Autism Treatment Evaluation Checklist
Measuring Treatment Response
For the results of any scientific study to be credible, researchers must use assessment tools that allow data to be gathered and recorded in a clear and consistent manner and presented in a format that can be easily understood. Most autism testing tools are designed for use by medical professionals in diagnosing the condition rather than evaluating and monitoring the efficacy of a given treatment. To ensure our data was properly recorded and presented, we needed an objective assessment tool designed to be conducted by the child’s caregivers that would enable us to establish baseline severity and variability data for each subject prior to starting treatment, and then monitor progress, if any.
Key criteria for measurement system selection
Established Autism specific rating scale, generally accepted, validated with supporting studies.
Freely available to the caregivers
Can be performed by non-professionals, i.e the caregiver
Specifically designed to evaluate the efficacy of treatments by measuring the changes in the individual over time.
After an extensive search we found the Autism Treatment Evaluation Checklist (ATEC). The ATEC was developed in the 1990’s by doctors Rimland and Edelson of the Autism Research Institute (ARI) and is available free of charge on their website. (www.autism.org). The ATEC consists of seventy-seven questions presented in four subscales and uses a scoring system to monitor the child’s progress.
The subscales are:
Speech, language, and communication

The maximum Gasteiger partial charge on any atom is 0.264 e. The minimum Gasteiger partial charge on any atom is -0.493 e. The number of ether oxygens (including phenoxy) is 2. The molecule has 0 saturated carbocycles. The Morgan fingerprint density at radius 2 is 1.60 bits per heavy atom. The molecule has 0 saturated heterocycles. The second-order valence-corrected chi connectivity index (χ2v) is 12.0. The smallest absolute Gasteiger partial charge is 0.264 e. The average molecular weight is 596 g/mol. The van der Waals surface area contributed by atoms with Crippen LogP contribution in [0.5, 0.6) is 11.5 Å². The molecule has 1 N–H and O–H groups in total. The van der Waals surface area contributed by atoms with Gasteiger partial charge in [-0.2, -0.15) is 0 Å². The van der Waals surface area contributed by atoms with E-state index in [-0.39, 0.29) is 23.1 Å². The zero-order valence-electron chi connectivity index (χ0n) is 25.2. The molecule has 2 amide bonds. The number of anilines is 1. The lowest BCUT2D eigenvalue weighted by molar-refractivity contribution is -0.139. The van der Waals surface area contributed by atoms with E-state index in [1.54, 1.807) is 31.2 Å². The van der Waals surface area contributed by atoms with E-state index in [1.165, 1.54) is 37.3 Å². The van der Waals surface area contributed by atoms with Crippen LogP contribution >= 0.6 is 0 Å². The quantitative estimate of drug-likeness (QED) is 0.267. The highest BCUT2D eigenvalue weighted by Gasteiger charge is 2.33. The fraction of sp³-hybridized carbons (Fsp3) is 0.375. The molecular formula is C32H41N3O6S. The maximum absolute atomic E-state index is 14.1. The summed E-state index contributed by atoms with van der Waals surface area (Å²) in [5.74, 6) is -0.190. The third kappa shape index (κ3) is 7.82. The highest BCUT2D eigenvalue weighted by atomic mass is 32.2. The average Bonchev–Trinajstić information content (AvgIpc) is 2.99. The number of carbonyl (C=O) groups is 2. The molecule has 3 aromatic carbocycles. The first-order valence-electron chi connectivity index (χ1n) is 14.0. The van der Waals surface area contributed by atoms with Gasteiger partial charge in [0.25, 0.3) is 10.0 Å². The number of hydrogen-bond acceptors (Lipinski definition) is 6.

Sensory and cognitive awareness
Health, physical, and behaviour
For all scores, the higher the value, the more severe the autism. The scores in each subscale are combined to produce a total score, with the highest possible score being 179. The higher the score, the more severely that individual is impacted by autism. A score of 30 or less is associated with mild autism, a score of 31 to 103 is associated with moderate to severe autism, a score of 104 or higher is associated with severe autism.
All our subjects had baseline ATEC scores well into the moderate to severe range when they entered our pilot study. In each case, Managed-Oxygen therapy produced a hitherto unseen degree of positive change.
The detailed results of our first five studies were published in the online journal Autism-Open Access (Peterson, Allen 2018). Read that paper here
ATEC validated by multiple studies
The efficacy of the ATEC as a monitoring and assessment tool has been independently validated in five studies ([Magiati 2011 , Klaveness 2013 , Whitehouse 2017 , Mahapatra 2018 , Mahapatra 2020) and, in each case, found to have a high level of consistency and reliability.
As stated by Geir, Kern and Geir in their 2013 paper :- A Comparison of the Autism Treatment Evaluation Checklist (ATEC) and the Childhood Autism Rating Scale (CARS) for the Quantitative Evaluation of Autism